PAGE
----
Pentagon "Loses" Critical Gulf-War Files

The Anarchives (tao@lglobal.com)
Fri, 6 Dec 1996 17:03:28 +0000 (GMT)


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GULF WAR DATA ON ARMS DUMP IN IRAQ IS MISSING, PENTAGON SAYS
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Copyright &copy 1996 N.Y. Times News Service

WASHINGTON (Dec 5, 1996 00:18 a.m. EST) -- Military logs for an
eight-day period in which thousands of American troops might have been
exposed to nerve gas and other Iraqi chemical weapons shortly after
the Persian Gulf war in 1991 appear to have been removed or lost and
cannot be located despite an exhaustive search, Pentagon officials
said Wednesday.

The logs were maintained for Gen. H. Norman Schwarzkopf and his senior
staff at their wartime headquarters in Riyadh, the Saudi Arabian
capital, and were supposed to record any incident in which chemical or
biological agents had been detected.

There are several mysterious gaps in the otherwise meticulous combat
logs. The gaps include the period in early March 1991 in which
American combat engineers blew up the sprawling Kamisiyah ammunition
depot in southern Iraq, an event that might have exposed thousands of
American troops to nerve gas.

Because the portions made public so far show that American commanders
received and disregarded several reports of chemical detections during
the war, the logs are considered vital evidence by ailing gulf war
veterans who believe that their health was damaged by exposure to
Iraqi chemical or biological weapons.

The gaps have only added to the suspicion among veterans that the
Pentagon is hiding information that would explain their health
problems. Government studies show that while gulf war veterans have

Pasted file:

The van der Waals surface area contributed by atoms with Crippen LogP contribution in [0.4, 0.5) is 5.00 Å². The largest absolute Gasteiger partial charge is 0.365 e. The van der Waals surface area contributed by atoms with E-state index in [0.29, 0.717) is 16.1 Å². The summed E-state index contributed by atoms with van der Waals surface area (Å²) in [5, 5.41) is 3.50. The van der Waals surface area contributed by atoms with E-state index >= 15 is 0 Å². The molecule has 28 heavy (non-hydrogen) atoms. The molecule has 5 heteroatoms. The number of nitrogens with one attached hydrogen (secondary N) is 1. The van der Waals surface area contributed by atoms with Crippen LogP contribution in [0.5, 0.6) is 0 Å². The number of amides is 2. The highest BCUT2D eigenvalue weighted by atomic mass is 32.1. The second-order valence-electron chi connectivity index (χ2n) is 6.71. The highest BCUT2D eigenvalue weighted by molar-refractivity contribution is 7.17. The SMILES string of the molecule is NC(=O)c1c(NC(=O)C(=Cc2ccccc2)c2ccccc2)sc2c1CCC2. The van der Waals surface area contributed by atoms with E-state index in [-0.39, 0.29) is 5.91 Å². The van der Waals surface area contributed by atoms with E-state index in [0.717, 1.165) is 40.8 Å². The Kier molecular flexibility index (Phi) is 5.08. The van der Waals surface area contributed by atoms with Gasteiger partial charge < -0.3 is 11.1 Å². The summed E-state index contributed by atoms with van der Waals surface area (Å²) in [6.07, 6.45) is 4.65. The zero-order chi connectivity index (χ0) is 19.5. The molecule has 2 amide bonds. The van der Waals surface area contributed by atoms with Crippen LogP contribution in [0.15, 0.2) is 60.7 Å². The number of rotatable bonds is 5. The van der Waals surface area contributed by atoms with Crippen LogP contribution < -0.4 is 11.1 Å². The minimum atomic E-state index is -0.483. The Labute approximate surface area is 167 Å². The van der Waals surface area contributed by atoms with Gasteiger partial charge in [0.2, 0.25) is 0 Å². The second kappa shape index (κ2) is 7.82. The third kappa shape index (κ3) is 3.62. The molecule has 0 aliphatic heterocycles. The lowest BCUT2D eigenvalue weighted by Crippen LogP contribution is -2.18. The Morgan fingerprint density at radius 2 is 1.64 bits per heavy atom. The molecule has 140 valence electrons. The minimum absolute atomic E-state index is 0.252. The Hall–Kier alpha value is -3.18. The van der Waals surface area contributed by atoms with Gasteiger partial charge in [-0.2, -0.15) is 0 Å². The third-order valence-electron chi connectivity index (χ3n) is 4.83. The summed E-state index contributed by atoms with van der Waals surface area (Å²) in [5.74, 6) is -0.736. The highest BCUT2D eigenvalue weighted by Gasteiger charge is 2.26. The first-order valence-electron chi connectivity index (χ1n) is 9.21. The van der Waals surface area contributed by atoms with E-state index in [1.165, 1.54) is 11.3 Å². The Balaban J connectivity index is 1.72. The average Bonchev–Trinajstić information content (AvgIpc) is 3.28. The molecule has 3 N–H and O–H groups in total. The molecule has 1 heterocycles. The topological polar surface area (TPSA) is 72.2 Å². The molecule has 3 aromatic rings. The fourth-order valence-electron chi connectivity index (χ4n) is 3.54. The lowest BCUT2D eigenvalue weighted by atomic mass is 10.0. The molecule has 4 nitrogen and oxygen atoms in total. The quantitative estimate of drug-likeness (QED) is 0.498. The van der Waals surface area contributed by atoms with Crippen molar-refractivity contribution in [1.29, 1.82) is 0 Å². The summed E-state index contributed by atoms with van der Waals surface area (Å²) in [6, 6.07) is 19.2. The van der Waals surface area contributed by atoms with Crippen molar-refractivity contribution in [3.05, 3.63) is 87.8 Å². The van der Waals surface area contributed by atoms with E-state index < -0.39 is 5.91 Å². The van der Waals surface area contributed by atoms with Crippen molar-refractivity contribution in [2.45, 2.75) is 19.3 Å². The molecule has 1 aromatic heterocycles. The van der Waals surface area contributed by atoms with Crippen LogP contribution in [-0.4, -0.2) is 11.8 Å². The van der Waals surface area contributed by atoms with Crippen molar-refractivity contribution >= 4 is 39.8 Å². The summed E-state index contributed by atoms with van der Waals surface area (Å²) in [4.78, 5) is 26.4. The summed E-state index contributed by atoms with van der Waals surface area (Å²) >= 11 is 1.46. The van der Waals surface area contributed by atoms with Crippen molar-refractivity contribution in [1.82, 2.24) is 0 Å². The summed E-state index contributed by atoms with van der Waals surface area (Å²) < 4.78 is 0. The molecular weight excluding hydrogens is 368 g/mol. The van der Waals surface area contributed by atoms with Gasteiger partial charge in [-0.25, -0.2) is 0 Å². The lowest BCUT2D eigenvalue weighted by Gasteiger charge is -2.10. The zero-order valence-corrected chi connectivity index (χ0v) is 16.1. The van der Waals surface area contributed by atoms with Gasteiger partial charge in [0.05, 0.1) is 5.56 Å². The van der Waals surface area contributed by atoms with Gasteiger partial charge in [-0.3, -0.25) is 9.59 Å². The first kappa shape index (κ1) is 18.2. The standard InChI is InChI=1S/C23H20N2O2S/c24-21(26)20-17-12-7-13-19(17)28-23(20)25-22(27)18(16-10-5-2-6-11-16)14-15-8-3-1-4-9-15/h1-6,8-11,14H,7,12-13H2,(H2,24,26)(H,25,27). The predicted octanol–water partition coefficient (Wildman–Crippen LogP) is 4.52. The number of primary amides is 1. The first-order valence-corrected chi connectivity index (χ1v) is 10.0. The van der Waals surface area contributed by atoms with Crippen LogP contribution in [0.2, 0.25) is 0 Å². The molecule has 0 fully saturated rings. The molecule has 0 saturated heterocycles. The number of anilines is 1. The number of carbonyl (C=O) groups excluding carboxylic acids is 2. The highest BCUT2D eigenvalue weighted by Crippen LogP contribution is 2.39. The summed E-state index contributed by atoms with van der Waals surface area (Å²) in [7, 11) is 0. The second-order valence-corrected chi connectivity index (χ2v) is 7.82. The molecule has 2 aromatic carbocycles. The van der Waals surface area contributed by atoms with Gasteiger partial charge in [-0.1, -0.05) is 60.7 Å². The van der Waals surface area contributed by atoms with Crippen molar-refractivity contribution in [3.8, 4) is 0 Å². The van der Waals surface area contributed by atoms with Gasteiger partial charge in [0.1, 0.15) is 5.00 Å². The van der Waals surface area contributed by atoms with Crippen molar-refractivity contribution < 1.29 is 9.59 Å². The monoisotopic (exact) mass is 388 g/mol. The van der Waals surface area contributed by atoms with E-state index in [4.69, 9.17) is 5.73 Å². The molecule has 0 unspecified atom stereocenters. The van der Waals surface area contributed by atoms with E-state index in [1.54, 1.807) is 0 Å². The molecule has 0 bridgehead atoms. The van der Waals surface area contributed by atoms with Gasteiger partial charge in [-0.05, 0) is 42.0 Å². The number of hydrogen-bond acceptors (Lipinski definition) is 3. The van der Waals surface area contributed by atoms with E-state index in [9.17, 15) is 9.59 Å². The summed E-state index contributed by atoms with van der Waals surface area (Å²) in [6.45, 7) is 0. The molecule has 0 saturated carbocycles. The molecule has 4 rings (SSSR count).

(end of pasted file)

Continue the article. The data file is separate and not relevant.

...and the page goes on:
not died or been hospitalized at unusual rates, they are reporting
serious health problems, including digestive ailments and chronic
fatigue, at rates far higher than troops who did not serve in the
gulf.

"This was the historical record of what was supposedly the brightest
moment in the last 50 years of American military history, and now they
say they've misplaced part of the historical record?" said James Tuite
III, who led a Senate investigation of gulf war illnesses in 1993 and
1994 and who is now working with veterans groups. "That's very hard to
believe."

Schwarzkopf, now retired, has not responded to repeated requests for
an interview in recent months. The chairman of the Joint Chiefs of
Staff during the war, Gen. Colin Powell, also now retired, said in an
interview Monday that chemical alarms sounded repeatedly during the
war, but that American commanders in the gulf were unable to confirm
them and considered them false alarms.

The Defense Department, which at one time had denied to Congress that
such combat logs even existed, released them last year to a Georgia
veterans group that sought them under the Freedom of Information Act.

After the veterans group noted that several pages from the logs seemed
to be missing for key dates, the Pentagon acknowledged that there were
gaps and said earlier this year that it would investigate.

Pentagon officials said Wednesday that the investigation, which
included a careful search of gulf war military records stored in
Suitland, Md., by the National Archives had not turned up additional